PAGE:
Many of the applications that Apple sells through its store are uniquely tuned to its products and operating environments. Moreover, the companies that develop the applications have little or no other access to the market — they have skeleton sales and marketing — and the price points for their applications are so low that they could not market their applications any other way.
An iPhone application, for example, that sells for two dollars could not make money for its developers in the open market and might possibly never exist if not for the App Store’s power to aggregate demand. This is especially true if you consider that no transaction takes place between the vendor/developer and Apple until a customer buys the application. This model frees the software developer from bearing the cost of a non-sale, the cost of general sales and marketing operations.
In the above situation Apple’s policy of taking thirty percent of the revenue from the sale makes reasonable sense. The developer avoids the ruinously high costs normally associated with sales and marketing and has a reasonably secure path to market. In this scenario, Apple participates in all three tiers of subscription services — infrastructure, content (owned by the developer) and value add in the form of marketing, sales and service associated with delivery. The developer may still wish to offer additional support services, but that’s an individual call.
A content publisher — specifically of newspapers or magazines — will present a very different profile as an App Store partner by virtue of its product type and legacy business. Like the software company, the publisher comes to market with unique content, in this case journalism. The publisher has an established brand and a customer base and the publisher already participates in activities that build the brand and service customers (through a circulation department).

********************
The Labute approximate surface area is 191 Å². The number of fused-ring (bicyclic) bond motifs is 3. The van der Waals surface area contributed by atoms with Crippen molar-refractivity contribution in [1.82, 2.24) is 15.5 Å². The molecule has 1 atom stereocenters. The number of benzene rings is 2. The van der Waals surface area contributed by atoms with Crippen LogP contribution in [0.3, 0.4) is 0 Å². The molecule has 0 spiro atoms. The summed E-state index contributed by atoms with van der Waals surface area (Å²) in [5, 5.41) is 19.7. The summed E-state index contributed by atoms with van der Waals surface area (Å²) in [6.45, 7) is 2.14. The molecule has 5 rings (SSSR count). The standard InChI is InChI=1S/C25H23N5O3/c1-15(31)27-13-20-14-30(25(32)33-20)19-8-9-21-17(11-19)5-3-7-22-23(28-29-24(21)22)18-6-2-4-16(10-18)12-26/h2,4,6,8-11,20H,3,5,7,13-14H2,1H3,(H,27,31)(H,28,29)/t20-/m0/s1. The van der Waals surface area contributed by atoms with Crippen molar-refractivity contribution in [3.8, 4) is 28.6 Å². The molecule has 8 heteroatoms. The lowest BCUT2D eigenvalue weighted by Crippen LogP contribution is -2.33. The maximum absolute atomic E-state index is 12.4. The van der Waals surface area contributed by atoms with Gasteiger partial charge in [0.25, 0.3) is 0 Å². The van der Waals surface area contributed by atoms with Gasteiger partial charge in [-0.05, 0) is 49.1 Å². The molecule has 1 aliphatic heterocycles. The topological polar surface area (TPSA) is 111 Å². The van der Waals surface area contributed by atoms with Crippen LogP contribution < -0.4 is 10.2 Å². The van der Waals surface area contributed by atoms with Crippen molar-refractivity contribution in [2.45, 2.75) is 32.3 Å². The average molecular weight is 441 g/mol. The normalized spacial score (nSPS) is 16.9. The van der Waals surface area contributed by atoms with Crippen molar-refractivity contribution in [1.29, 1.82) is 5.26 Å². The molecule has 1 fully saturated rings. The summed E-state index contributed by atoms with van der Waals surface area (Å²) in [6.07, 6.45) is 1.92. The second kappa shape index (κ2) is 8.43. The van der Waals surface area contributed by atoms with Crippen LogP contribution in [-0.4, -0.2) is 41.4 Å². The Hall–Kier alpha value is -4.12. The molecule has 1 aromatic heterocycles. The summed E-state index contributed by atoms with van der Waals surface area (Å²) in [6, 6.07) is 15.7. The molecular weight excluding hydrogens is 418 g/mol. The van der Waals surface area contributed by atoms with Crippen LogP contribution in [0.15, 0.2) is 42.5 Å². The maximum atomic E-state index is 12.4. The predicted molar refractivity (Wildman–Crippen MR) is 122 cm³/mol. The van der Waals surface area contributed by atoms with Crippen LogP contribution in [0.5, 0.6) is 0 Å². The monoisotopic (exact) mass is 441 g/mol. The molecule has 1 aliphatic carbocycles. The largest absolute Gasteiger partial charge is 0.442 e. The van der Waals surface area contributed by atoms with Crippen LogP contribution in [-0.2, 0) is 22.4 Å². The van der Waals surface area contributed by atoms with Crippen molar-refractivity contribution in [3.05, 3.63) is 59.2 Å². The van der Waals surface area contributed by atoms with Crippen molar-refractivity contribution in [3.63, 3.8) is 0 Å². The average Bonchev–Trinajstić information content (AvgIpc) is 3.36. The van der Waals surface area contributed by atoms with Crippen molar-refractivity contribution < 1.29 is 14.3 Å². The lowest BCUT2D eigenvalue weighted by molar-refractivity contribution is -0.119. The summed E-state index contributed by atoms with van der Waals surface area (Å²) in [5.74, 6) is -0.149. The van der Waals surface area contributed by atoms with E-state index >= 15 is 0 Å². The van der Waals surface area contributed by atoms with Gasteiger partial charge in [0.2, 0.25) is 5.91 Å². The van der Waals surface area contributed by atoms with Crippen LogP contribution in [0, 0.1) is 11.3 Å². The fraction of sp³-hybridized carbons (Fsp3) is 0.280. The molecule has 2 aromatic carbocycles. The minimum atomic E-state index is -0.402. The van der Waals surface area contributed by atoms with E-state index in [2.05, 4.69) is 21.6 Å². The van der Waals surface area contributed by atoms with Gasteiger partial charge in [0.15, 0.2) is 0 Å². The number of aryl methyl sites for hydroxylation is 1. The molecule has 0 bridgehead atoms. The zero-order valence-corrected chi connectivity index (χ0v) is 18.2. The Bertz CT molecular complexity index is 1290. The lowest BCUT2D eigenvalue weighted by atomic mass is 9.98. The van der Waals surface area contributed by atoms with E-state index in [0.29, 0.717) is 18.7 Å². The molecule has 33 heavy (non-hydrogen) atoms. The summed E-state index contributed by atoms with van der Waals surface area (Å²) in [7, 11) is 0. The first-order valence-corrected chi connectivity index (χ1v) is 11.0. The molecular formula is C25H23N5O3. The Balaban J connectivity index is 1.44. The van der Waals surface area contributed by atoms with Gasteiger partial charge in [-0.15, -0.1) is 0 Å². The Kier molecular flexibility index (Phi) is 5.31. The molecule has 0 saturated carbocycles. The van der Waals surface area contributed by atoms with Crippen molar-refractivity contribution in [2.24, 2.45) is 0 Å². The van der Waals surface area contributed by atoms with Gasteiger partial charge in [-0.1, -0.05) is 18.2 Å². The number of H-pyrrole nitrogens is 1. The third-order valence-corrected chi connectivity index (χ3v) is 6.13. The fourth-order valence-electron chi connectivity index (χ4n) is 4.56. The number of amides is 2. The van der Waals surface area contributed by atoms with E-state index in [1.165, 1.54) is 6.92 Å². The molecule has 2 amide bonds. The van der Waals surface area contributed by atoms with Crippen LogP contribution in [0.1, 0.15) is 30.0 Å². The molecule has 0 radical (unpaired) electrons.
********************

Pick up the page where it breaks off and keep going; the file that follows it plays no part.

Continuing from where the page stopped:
The part of the App Store of greatest interest to the publisher is the infrastructure which supplies delivery and billing from which Apple takes its thirty percent. The question is whether the publisher receives enough value from the association given that the primary use of the store is the infrastructure component. Opinions will vary and this is a contentious issue in some quarters today but capturing thirty percent of the transaction, while worthwhile for the software developer, might be a bad deal for the content publisher.
Software is a product, regardless of how it is delivered, that is made once and improved sporadically over time. Content is ephemeral and a publication, by definition, needs to be rebuilt as often as it is published, typically daily for a newspaper and perhaps monthly for a periodical.
So, for at least two reasons including lower demands — primarily infrastructure (and specifically NOT branding or customer outreach) — and higher overhead to produce a product, the one size fits all approach to subscriptions appears to be doomed if Apple continues down its path of charging thirty percent.
Rather than a simple reconstruction of the publishing model through a digital store, Apple might be better off considering how it can expand readership and innovate around product and truly add value. Since all of the content is in digital form, it would be trivial to reconfigure it by branding the components and then selling new combinations.
Sports, Op-Ed, National and Business sections of various papers can all be branded. Suppose a transplanted New Yorker living in San Francisco wishes to follow the Yankees in the New York Times through the baseball season. That same person might prefer the front section of the Wall Street Journal and the Op-Ed section of the Washington Post. Today that consumer would need to buy or subscribe to three papers plus the San Francisco Chronicle if s/he wanted local coverage. But with a little innovation a consolidator like Apple could provide the value add of bundling the discrete elements into a single deliverable expanding the papers market reach in the process.
Bundling like this requires a very flexible billing system that can slice and dice products and support the whims of subscribers who want to take up and cancel content subscriptions at any time. Such a billing system is not usually found in an organization that sells products in one-time transactions such as for software licenses and songs.
Apple’s approach to the content subscription market may be dictated by its approach to billing and not any other business concern. The company may be selling content as if it were software simply because its billing system won’t let it do anything else.
The alternatives are to partner with emerging companies like Aria or Zuora or to build a new billing system from scratch. But it’s late in the game to be building something. Some publishers have already embarked on projects of their own and the billing vendors are very active at this point. So Apple’s options appear to be limited, team up with or buy a subscription billing provider or continue stumbling through this new market — a very un-Apple thing to do.